Religious Demographics in My County

I was reading the comments on one of Noel’s blog posts. Violet mentioned that around Easter and Christmas the doorbell might be rung by people proselytizing as many as four times in a day. More than a few people were shocked to hear it. Although that is at an extreme, I find that my own experience regarding aggressive preaching is often at odds with those of other people living in the U.S. I knew that the region in which I lived was not one of the most religious parts of the country, but when I looked it up on the internet, a map at the county level showed that much of the region is more religious than I thought. However, the map was small enough and I couldn’t see my own county, New York, on it very well.

So, I looked at a few other maps, including some that showed the most common religious group and another that showed the second most common. They were Catholicism and Judaism, which went a long way to explain why I didn’t encounter much proselytizing. Although Catholics, like all Christians, feel an obligation to “spread the word,” they don’t tend to be as aggressive about it as some Protestants. Of course, as we all know, Jews do essentially none.

So, I got curious and thought I might dig down a little deeper. I found a source that had the religious affiliations for the residents of New York City, broken down by borough. For those of you who don’t know, New York City has within it five counties. The counties correspond to the boroughs. Manhattan is New York County, Brooklyn is Kings and Staten Island is Richmond. Queens and the Bronx have the same name for both the county and the borough. I found some figures and I made up a graph because I like seeing things visually.A bubble graph showing religious affliliation in ManhattanThe source is PRRI, Public Religion Research Institute. I don’t know how accurate it is, but the numbers didn’t leave me in shock. The biggest surprise was that there appear to be so few Buddhists. At thirty percent, the largest group was the “unaffiliated.” I know that many of us are curious how many people are non-believers and it would have been nice to see this group broken down. I think you can see from the relatives sizes of the bubbles, it doesn’t feel in the least bit odd to be a non-believer in Manhattan. The source also broke down Catholicism by race. I marked it, but in the end I didn’t label it. It had the group I’m calling Protestant in separate groups, “Mainline Protestant, Black Protestant, Hispanic Protestant and Other Non-White Protestant.” I won’t even begin to get into how weird that all is. Is “other non-white” redundant? Why not just “other,” or “other race?” What about blacks who go to a “mainline” church? Also, there were several groups in the survey who weren’t numerous enough to make it to the chart, including “White Evangelical.”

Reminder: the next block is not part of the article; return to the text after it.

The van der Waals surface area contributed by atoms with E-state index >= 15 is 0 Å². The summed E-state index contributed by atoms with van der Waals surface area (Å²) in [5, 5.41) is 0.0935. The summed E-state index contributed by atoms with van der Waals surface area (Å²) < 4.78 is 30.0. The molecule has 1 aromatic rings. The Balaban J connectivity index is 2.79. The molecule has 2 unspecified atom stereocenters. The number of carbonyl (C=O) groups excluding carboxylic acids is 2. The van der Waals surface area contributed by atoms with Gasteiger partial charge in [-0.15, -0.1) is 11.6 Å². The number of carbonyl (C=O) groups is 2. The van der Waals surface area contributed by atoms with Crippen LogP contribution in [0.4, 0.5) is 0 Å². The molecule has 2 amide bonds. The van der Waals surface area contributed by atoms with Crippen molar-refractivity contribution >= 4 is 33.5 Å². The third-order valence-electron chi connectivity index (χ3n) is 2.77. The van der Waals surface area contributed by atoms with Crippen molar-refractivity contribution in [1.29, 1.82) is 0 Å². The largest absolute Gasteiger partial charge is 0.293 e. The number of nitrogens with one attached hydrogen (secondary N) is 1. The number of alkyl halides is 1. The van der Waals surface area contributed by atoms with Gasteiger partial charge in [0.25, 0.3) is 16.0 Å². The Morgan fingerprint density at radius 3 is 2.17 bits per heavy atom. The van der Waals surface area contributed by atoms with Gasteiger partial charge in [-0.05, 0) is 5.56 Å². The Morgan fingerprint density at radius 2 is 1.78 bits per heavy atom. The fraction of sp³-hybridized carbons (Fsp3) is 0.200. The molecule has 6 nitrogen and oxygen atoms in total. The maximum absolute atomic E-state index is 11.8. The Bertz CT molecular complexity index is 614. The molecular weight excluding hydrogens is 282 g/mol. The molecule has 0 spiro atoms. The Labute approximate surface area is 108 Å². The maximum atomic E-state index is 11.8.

Now you all know why my experience with religious people is so different than that of others who are U.S. citizens.

  1. I think it’s also due to a regional culture. I live in an upstate county, and most of the people around here qualify as “religious,” in that they’re regular attendees at one of the churches in town. I don’t get proselytized, outside of the odd Jehovah’s Witness once or twice a year, and no one asks any candidate about what church they go to. On the other hand, friends who have moved down South have told me that it’s almost the first question they’re asked, and candidates will volunteer their church affiliation before talking about anything else.

  2. Violet said:

    This is so interesting, and I’ve been doing some research on my own area. It turns out Minnesota is the 8th most religious state in America…I’m actually surprised it’s not higher. People seem to think the South is the most religious, and while it is, the midwest is also. I can’t find a map that shows my particular city, but I suspect I live in one of the most religious cities in the state.

    If I had to gander a reason why we’re so religious, I think it’s because we have a world famous hospital here and most of the residents work in the medical field, or in careers that support the medical field. When you work in a hospital and see a lot of death, religion makes it a bit easier to get through the emotions of it. I did not know a single atheist employee in our 2000+ bed hospital. I deconverted several years after I stopped working as a nurse.

    I did delete my blog fojap…my family discovered it and it was not a good situation, so I took it down. 😦

    • Violet said:

      Forgot to mention: the huge hospital I worked for was catholic, and a good number of nuns work there.

  3. This is very interesting.
    I think all my neighbours are religious. One strange thing is you hardly hear of evangelists moving door to door but you can find them in buses and street corners

  4. Off hand I am unaware of any of any religious affiliations of my immediate neighbours to my left or right.

    I am friendly with a few and on speaking terms with quite a number of them and the subject of religion has never been raised.
    I do know that some further up the street are Muslim so I presume they go to Mosque.
    But there don’t seem to be any ”churchy” (christian) types close by.

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